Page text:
Following Eni’s discovery of Zohr field offshore Egypt, about 3.7 mi from Cyprus’ maritime border, the Cypriot energy ministry announced that the government would receive bids in its third licensing round in July 2016. Scheduled to close by the beginning of 2017, the licensing round is related to Blocks 6, 8 and 10; however, Energy Minister Georgios Lakkotrypis said that “Block 12 will be made available for a next licensing round.” Thus far, no date has been determined for this round.
Upstream activity in the State of Israel is still concentrated predominantly at Tamar and Leviathan natural gas fields. Tamar reportedly holds about 10.8 Tcf of gas, while Leviathan field boasts nearly twice that amount. The fields were discovered in 2009, and Noble Energy has since brought Tamar field online (2013).
According to Noble, Leviathan field is expected to provide another access point into Israel’s domestic natural gas transport system, while also delivering exports to regional countries. In December 2015, the Israeli government moved forward with the enactment of the Natural Gas Framework through execution of Section 52 of the Restrictive Trade Practices Act, which instituted the regulatory assurance necessary to proceed with development of the field. Additionally, it enabled the marketing of Leviathan gas to Israeli customers for the first time.
Leviathan field’s Plan of Development (POD) anticipates a subsea system that will connect production wells to an offshore fixed platform, with an onshore tie-in to northern Israel. According to Noble Energy, the fixed platform’s initial capacity is expected to start at 1.2 Bcfgd, and expand to 2.1 Bcfgd.
In March 2016, however, a ruling by Israel’s High Court hindered plans to develop the country’s largest reserve. The court claimed that a clause in the government’s proposal to regulate the natural gas industry would inhibit major regulatory changes for ten years—affixed to encourage investment. Nevertheless, the government was given a year to revise its plan.
The decision drew concerns regarding the effect that it would have on Israel’s energy sector, and on its economy. It was said in a statement, however, that Leviathan partners—which include Noble Energy (operator), Delek Drilling, Avner Exploration, and Ratio Oil Exploration LP—would work with the Israeli government to resolve the stability clause conundrum, subsequently allowing the field to be developed by the end of 2019.
By June, the Petroleum Commissioner in Israel’s Ministry of National Infrastructure, Energy and Water Resources issued approval for Leviathan’s POD. By the end of the month, the field’s owners authorized Noble Energy to sign a contract for engineering work worth an estimated $120 million. Leviathan partners announced in November that they were close to securing the $4-billion financing required to begin the field’s development. During an interview in Tel Aviv, Delek Drilling’s CEO, Yossi Abu, said, “The Leviathan financing agreements are in the final stages of negotiations.”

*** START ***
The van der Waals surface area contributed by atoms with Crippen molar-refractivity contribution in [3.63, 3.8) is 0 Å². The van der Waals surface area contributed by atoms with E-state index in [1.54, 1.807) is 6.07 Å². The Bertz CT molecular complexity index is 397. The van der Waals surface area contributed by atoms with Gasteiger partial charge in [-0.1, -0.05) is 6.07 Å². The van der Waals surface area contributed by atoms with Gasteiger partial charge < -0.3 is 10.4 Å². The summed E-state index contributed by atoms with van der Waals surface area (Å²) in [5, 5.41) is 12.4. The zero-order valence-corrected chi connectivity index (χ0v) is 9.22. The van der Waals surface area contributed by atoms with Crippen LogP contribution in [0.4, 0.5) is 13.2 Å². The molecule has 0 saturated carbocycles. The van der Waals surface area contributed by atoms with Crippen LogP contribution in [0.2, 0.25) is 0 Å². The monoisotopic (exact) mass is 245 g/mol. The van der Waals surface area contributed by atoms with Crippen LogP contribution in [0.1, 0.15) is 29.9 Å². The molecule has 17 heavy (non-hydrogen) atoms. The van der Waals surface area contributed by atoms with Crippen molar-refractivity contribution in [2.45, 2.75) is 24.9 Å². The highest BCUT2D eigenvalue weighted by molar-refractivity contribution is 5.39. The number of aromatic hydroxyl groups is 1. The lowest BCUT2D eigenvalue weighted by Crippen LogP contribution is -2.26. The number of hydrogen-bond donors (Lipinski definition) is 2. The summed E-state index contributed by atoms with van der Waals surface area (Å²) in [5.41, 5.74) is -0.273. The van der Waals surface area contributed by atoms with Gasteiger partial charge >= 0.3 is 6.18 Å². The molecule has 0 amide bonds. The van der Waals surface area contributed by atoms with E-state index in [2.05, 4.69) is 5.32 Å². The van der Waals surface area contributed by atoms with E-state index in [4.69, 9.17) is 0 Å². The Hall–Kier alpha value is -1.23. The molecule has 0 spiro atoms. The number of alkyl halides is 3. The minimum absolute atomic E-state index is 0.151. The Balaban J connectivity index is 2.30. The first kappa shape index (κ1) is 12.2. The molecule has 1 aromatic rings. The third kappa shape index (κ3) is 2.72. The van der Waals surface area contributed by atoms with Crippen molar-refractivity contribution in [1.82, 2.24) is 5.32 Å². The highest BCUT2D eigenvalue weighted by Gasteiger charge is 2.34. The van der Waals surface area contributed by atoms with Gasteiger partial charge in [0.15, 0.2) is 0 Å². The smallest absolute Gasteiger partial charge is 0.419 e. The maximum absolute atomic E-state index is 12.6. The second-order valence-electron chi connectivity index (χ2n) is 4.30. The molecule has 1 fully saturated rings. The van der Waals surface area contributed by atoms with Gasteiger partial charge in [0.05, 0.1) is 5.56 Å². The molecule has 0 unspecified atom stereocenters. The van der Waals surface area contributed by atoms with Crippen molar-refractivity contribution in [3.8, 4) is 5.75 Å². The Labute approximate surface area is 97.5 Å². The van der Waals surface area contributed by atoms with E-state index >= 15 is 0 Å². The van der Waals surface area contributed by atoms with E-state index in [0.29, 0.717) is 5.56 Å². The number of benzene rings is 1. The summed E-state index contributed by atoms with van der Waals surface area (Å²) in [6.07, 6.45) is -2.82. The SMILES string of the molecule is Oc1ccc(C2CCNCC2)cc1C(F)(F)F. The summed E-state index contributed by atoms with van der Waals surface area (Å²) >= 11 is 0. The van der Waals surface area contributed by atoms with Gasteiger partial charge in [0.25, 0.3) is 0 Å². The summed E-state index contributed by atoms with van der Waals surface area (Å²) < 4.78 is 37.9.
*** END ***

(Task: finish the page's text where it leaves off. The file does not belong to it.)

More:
Partners in Leviathan field signed an export agreement with Jordan’s Natural Electric Power Co. (NEPCO) in September, prompting a sizable civilian protest in the streets of Amman. The deal, reportedly worth an estimated $10 billion, will see the supply of a gross 1.6 Tcf of natural gas over a 15-year period.
Noble also announced that it signed an agreement to divest a 3% working interest in Tamar field to Harel Group, an insurance provider and pension manager, in partnership with Israel Infrastructure Fund (IIF). Moreover, Noble and partners moved forward with plans to drill and complete an additional development well at Tamar, as Israel’s natural gas demand increased. Drilling of the well was reportedly to begin in fourth-quarter 2016.
Zion Oil & Gas, too, moved forward with plans to drill a deep oil well in northern Israel, about 25 mi south of the Sea of Galilee. In October, the company announced the successful negotiation of a drilling contract with DAFORA S.R.L., as well as with the Israel Land Authority. Drilling reportedly was to begin in November 2016, using DAFORA’s F-400 rig.
Delek Drilling and Avner Exploration signed an agreement, as well, to sell 100% of their holdings in Karish and Tanin natural gas fields to Energean Oil & Gas, Fig. 4. Following approval of the acquisition, which reportedly took place in December, Energean will submit its FDPs for both fields to the Israeli authorities within the following six months.
The fields are found in the north of Israel’s exclusive economic zone. Tanin holds approximately 22.4 Bcm of contingent natural gas, and approximately 12.7 Bcm of prospective resources. About 40 km from Tanin, Karish holds approximately 36.3 Bcm of contingent resources, as well as about 14.0 Bcm of prospective resources. Likewise, Karish was found to have about 14.3 MMbbl of contingent condensate, as well as an additional 4.3 MMbbl of prospective condensate resources. First gas is expected in 2020.